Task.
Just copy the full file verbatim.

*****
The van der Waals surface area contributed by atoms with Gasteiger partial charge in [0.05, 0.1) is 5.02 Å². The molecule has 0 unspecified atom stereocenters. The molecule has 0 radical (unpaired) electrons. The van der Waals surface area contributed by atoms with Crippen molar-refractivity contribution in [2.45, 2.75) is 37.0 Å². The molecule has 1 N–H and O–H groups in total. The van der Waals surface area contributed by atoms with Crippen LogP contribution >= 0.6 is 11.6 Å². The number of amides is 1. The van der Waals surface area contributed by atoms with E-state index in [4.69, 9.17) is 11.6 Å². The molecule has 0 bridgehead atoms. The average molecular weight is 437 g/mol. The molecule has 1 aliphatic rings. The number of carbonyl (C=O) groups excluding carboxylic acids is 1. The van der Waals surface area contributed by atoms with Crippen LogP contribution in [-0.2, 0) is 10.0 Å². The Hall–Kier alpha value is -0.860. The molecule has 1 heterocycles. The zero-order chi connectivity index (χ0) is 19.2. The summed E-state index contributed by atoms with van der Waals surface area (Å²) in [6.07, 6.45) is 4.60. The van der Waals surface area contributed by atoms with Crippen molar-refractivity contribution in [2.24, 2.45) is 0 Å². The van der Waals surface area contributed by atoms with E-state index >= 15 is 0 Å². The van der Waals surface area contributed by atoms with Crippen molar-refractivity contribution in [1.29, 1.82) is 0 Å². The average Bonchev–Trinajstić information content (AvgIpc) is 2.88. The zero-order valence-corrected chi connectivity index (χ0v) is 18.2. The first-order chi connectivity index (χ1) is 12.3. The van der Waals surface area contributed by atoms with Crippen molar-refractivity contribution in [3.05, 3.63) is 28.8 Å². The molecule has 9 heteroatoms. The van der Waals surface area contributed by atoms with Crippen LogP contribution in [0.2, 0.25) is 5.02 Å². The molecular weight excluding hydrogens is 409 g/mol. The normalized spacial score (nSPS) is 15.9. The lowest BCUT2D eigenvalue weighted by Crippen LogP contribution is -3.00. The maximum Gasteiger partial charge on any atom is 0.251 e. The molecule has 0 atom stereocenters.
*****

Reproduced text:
The van der Waals surface area contributed by atoms with Gasteiger partial charge in [0.05, 0.1) is 5.02 Å². The molecule has 0 unspecified atom stereocenters. The molecule has 0 radical (unpaired) electrons. The van der Waals surface area contributed by atoms with Crippen molar-refractivity contribution in [2.45, 2.75) is 37.0 Å². The molecule has 1 N–H and O–H groups in total. The van der Waals surface area contributed by atoms with Crippen LogP contribution >= 0.6 is 11.6 Å². The number of amides is 1. The van der Waals surface area contributed by atoms with E-state index in [4.69, 9.17) is 11.6 Å². The molecule has 0 bridgehead atoms. The average molecular weight is 437 g/mol. The molecule has 1 aliphatic rings. The number of carbonyl (C=O) groups excluding carboxylic acids is 1. The van der Waals surface area contributed by atoms with Crippen LogP contribution in [-0.2, 0) is 10.0 Å². The Hall–Kier alpha value is -0.860. The molecule has 1 heterocycles. The zero-order chi connectivity index (χ0) is 19.2. The summed E-state index contributed by atoms with van der Waals surface area (Å²) in [6.07, 6.45) is 4.60. The van der Waals surface area contributed by atoms with Crippen molar-refractivity contribution in [2.24, 2.45) is 0 Å². The van der Waals surface area contributed by atoms with E-state index >= 15 is 0 Å². The van der Waals surface area contributed by atoms with Crippen molar-refractivity contribution in [1.29, 1.82) is 0 Å². The average Bonchev–Trinajstić information content (AvgIpc) is 2.88. The zero-order valence-corrected chi connectivity index (χ0v) is 18.2. The first-order chi connectivity index (χ1) is 12.3. The van der Waals surface area contributed by atoms with Crippen molar-refractivity contribution in [3.05, 3.63) is 28.8 Å². The molecule has 9 heteroatoms. The van der Waals surface area contributed by atoms with Crippen LogP contribution in [0.2, 0.25) is 5.02 Å². The molecular weight excluding hydrogens is 409 g/mol. The normalized spacial score (nSPS) is 15.9. The lowest BCUT2D eigenvalue weighted by Crippen LogP contribution is -3.00. The maximum Gasteiger partial charge on any atom is 0.251 e. The molecule has 0 atom stereocenters.